The first person known to plant rice in the south east of Australia was a merchant named Jo Takasuka who had previously been a parliamentarian in Japan. In 1906 he sowed 35 acres worth of rice on land rented from a man in Nyah, on the Murray River. In the beginning he struggled to produce commercial crop, however in 1914 the government of Victoria gave him 200 acres of land to produce more crop and continue his enterprise.
In a way rice was both an economic decision and a political decision. It was started as an economic decision when Jo decided to begin his rice crops to start a business however it became more political when the government decided they could make money off the crops themselves and offered him more land to grow his rice plantation, as if in hopes that it will gain them a better market in the future.
The main majority of rice plantations are located in NSW or Northern Victoria, more commonly around the Murray River area. The reason behind this is because there is plenty of water needed to grow rice crops, as it helps keep weeds and other plants away from the growing seeds.
After research I found that the water specifically used to grow rice is not from one single place, however it does come from the Murray-Darling Basin in some part due to it have such a large volume of water and it being easy to access. It has recently been said that the amount of water taken from the river is unhealthy for the wildlife that lives within it, that is why in recent years more plantations have been finding other water sources for their future rice crops.
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The specific soil for growing rice needs to be a hard clay for at least three meters deep and a pH level of between 6 and 8. If this requirement is not established then more water could appear and possibly drown the crops if not accounted for or too much acidity could kill the plants.
The climate and landscape are indeed specifically chosen for rice growing in different areas. The best climate for growing rice is warm and dry, however as stated previously the crops roots need to be completely covered in water, if not based in a warm environment the plants will cease to grow. The landscape necessary for growing rice needs to be a completely flat plot of land, this will make sure that the water for the rice does not flow downhill or away from the rice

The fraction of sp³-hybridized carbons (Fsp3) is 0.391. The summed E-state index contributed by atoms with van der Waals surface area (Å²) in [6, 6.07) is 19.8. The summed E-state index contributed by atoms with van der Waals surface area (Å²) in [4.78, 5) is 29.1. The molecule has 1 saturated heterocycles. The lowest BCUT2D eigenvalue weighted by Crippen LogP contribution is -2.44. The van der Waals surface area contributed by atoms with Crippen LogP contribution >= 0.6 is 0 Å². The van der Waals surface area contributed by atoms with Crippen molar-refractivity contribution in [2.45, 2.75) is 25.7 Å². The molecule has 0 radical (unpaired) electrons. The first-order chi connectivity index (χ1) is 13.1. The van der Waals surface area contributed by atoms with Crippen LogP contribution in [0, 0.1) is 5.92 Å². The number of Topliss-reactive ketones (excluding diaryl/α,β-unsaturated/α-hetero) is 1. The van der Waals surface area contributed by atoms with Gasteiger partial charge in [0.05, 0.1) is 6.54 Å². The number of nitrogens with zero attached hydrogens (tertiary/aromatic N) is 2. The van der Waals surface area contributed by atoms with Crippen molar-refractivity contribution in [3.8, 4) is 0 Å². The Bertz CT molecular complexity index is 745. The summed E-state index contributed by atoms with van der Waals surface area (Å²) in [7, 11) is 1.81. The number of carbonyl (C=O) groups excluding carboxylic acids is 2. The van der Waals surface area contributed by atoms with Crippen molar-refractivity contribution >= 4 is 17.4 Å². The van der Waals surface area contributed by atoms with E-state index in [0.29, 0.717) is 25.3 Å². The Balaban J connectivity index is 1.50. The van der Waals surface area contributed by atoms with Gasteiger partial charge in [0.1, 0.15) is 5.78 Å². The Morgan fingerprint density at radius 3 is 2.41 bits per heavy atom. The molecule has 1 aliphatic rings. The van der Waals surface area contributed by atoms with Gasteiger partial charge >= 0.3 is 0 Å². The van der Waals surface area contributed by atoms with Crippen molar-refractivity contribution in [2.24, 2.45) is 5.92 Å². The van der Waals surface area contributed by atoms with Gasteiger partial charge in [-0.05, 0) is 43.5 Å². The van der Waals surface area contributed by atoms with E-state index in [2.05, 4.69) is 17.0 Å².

Compared to most other common crops grown in these regions, as of 2005 rice consumed 21000 liters of water to harvest 1kg of rice. Due to this rice is one of the main water consumers for the country, falling just behind lives stock and cotton plants. However, in more recent years rice has overcome cotton, and is now the second biggest water consumer after lives stock.
The biggest fret that rice farmers face is that droughts have become more and more common, whilst water and property prices are also beginning to increase. This is a bad thing for farmers because a single miscalculation when it comes to rice farming could kill every crop. Whether it be from not enough water or the grounds been sundried to rock, many things can go wrong, meaning there can be multiple expensive consequences for the farmer.
Overall, the rice industry in Australia has multiple ups and downs, so when all the information is in front of you it’s hard to see whether to support the industry in Australia or not. In my personal opinion I believe that Australia should remove the rice farms from Australia to help heal the Murray and make more room for natural wildlife to thrive instead of renovation multiple acres of land.